In the run-up to the General Election, the two largest parties have attempted to paint different pictures of the economy, particularly what this means for people’s jobs, in order to justify their Manifesto commitments and – by extension – why they should lead the next Government, writes research fellow Chris Lawton.
The Conservative manifesto emphasises the strength of recovery in terms of the quantity of jobs created since the start of the Parliament in May 2010: “Thanks to the success of our long-term economic plan, Britain is creating more jobs than the 27 other countries of the European Union put together… Over the past five years, 1.9 million new jobs have been created; 1,000 jobs for every single day that we have been in government.” Continue reading
Increasing house prices, limited housing supply, and problems of affordability characterise the housing market. 30 years of very limited new building in social rented housing have led to increasing numbers of households in private renting and renting for longer. Limited wage growth and risk aversion by banks since the financial crisis has meant that saving for a deposit has become more challenging.
The Help to Buy policy introduced by the Coalition government has tried to address this issue effectively reducing the amount that borrowers need to pay upfront. The Conservative party has indicated that it would retain this policy to 2020 if re-elected in 2015. Continue reading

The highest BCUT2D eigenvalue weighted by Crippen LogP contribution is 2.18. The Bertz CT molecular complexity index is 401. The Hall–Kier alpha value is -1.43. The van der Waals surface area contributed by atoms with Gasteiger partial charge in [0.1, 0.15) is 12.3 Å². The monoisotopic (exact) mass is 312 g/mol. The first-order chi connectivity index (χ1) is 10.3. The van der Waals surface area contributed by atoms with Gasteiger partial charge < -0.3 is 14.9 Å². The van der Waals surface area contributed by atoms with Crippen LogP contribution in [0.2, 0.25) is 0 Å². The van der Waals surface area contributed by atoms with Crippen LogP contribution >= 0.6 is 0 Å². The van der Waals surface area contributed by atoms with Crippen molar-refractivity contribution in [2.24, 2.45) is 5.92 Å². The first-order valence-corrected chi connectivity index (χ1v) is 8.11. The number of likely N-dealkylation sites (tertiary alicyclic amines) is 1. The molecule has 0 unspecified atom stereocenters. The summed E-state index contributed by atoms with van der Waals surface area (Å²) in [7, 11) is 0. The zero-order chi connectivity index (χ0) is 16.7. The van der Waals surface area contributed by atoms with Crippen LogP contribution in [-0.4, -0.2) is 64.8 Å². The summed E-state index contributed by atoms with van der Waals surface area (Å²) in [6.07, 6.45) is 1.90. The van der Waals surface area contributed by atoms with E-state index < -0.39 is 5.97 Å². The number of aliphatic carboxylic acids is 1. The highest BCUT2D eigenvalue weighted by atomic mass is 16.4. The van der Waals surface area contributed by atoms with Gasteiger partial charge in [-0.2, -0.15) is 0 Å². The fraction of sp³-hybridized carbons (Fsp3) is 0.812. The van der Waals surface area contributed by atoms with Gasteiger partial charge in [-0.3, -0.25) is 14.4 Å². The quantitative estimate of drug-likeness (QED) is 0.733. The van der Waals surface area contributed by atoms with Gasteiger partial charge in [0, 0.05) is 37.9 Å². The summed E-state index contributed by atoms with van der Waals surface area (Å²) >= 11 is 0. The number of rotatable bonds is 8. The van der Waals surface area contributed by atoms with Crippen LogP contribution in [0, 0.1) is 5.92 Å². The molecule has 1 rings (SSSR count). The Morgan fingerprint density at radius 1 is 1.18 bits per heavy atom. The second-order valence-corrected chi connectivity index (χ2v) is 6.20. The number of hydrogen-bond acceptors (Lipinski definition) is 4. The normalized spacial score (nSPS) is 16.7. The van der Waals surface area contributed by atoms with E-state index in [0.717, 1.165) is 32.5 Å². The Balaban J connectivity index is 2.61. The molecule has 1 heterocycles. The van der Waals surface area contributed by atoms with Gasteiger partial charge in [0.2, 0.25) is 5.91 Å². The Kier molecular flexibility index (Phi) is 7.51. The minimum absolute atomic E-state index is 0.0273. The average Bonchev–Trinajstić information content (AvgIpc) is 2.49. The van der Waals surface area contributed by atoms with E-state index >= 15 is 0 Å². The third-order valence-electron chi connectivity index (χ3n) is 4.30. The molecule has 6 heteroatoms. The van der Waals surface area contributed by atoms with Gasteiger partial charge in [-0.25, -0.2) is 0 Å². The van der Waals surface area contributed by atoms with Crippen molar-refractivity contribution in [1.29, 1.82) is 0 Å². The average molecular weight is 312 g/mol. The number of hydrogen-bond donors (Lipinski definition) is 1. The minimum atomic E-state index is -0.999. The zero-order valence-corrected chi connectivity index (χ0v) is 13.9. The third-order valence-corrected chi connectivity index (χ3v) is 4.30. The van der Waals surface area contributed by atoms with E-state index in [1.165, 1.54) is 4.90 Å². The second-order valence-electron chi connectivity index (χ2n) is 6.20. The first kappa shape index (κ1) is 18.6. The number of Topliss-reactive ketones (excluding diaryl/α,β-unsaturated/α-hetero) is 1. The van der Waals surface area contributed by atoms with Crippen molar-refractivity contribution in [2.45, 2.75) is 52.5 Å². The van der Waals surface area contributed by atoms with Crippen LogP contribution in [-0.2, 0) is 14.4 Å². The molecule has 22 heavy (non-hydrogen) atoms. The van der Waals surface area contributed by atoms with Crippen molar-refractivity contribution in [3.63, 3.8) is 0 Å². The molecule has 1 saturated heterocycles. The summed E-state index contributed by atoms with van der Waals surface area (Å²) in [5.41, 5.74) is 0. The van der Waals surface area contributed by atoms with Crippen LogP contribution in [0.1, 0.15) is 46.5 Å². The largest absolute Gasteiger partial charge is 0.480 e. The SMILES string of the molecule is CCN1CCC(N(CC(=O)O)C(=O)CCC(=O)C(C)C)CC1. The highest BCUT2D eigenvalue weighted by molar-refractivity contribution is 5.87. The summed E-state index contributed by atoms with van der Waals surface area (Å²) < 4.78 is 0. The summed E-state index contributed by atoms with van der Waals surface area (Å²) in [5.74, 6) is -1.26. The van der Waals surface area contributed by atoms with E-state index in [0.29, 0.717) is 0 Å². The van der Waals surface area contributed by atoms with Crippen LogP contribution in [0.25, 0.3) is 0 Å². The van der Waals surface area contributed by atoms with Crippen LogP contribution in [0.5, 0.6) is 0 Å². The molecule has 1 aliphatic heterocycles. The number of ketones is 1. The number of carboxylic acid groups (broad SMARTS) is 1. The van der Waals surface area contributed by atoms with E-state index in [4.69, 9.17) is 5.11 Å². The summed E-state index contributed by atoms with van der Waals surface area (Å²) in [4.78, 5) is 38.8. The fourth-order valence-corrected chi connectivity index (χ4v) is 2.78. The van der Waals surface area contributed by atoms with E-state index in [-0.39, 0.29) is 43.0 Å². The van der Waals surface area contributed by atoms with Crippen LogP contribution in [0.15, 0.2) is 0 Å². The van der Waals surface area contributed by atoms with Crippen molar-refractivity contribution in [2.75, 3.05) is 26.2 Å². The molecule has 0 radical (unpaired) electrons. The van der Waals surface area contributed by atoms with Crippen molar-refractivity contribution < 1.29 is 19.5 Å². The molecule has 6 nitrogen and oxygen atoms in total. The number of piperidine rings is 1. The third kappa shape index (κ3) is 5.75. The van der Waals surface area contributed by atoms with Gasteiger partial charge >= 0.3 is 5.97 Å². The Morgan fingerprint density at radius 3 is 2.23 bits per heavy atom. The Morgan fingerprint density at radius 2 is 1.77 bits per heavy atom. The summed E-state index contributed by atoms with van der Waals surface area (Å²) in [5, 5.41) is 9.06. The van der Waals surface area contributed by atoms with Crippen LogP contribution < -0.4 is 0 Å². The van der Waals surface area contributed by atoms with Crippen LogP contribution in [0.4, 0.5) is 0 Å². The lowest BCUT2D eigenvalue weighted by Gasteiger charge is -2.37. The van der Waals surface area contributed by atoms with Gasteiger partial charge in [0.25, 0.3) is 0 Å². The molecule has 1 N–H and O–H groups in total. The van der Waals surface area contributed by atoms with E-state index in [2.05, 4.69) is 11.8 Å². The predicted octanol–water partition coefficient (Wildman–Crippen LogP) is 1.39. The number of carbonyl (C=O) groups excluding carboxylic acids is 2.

Whether people will vote at all is a very open question
With less than a month to go until polling day, the UK General Election promises to be the most unpredictable – and dare we whisper, exciting? – contest in the modern era. If the opinion polls are anything to go by, then it seems increasingly unlikely that any two parties will be able to muster sufficient votes and seats to form a majority two-party coalition government on May 7th. The prospect of a three- or four-party coalition government is therefore a very real one.
Let’s consider the evidence. Continue reading